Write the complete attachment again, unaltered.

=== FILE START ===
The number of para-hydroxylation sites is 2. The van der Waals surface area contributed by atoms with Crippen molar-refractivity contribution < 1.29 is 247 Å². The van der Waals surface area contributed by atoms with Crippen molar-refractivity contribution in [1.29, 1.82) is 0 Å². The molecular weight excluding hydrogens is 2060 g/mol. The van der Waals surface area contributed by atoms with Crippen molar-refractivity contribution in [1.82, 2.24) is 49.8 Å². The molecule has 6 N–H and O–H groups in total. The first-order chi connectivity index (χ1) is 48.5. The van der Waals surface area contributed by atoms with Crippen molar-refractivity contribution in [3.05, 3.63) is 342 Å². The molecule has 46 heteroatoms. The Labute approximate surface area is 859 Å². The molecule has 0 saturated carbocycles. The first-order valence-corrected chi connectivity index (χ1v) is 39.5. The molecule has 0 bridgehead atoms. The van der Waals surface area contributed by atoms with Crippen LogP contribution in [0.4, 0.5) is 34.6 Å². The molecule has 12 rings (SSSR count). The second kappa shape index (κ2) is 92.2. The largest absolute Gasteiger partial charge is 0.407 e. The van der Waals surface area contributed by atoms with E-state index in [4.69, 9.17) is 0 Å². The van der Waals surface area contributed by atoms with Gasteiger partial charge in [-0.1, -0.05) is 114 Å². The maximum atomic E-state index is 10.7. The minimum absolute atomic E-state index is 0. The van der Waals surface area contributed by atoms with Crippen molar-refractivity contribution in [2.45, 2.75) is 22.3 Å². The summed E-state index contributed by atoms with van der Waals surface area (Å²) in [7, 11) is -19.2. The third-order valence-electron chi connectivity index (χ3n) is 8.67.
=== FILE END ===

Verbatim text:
The number of para-hydroxylation sites is 2. The van der Waals surface area contributed by atoms with Crippen molar-refractivity contribution < 1.29 is 247 Å². The van der Waals surface area contributed by atoms with Crippen molar-refractivity contribution in [1.29, 1.82) is 0 Å². The molecular weight excluding hydrogens is 2060 g/mol. The van der Waals surface area contributed by atoms with Crippen molar-refractivity contribution in [1.82, 2.24) is 49.8 Å². The molecule has 6 N–H and O–H groups in total. The first-order chi connectivity index (χ1) is 48.5. The van der Waals surface area contributed by atoms with Crippen molar-refractivity contribution in [3.05, 3.63) is 342 Å². The molecule has 46 heteroatoms. The Labute approximate surface area is 859 Å². The molecule has 0 saturated carbocycles. The first-order valence-corrected chi connectivity index (χ1v) is 39.5. The molecule has 0 bridgehead atoms. The van der Waals surface area contributed by atoms with Crippen LogP contribution in [0.4, 0.5) is 34.6 Å². The molecule has 12 rings (SSSR count). The second kappa shape index (κ2) is 92.2. The largest absolute Gasteiger partial charge is 0.407 e. The van der Waals surface area contributed by atoms with E-state index in [4.69, 9.17) is 0 Å². The van der Waals surface area contributed by atoms with Gasteiger partial charge in [-0.1, -0.05) is 114 Å². The maximum atomic E-state index is 10.7. The minimum absolute atomic E-state index is 0. The van der Waals surface area contributed by atoms with Crippen molar-refractivity contribution in [2.45, 2.75) is 22.3 Å². The summed E-state index contributed by atoms with van der Waals surface area (Å²) in [7, 11) is -19.2. The third-order valence-electron chi connectivity index (χ3n) is 8.67.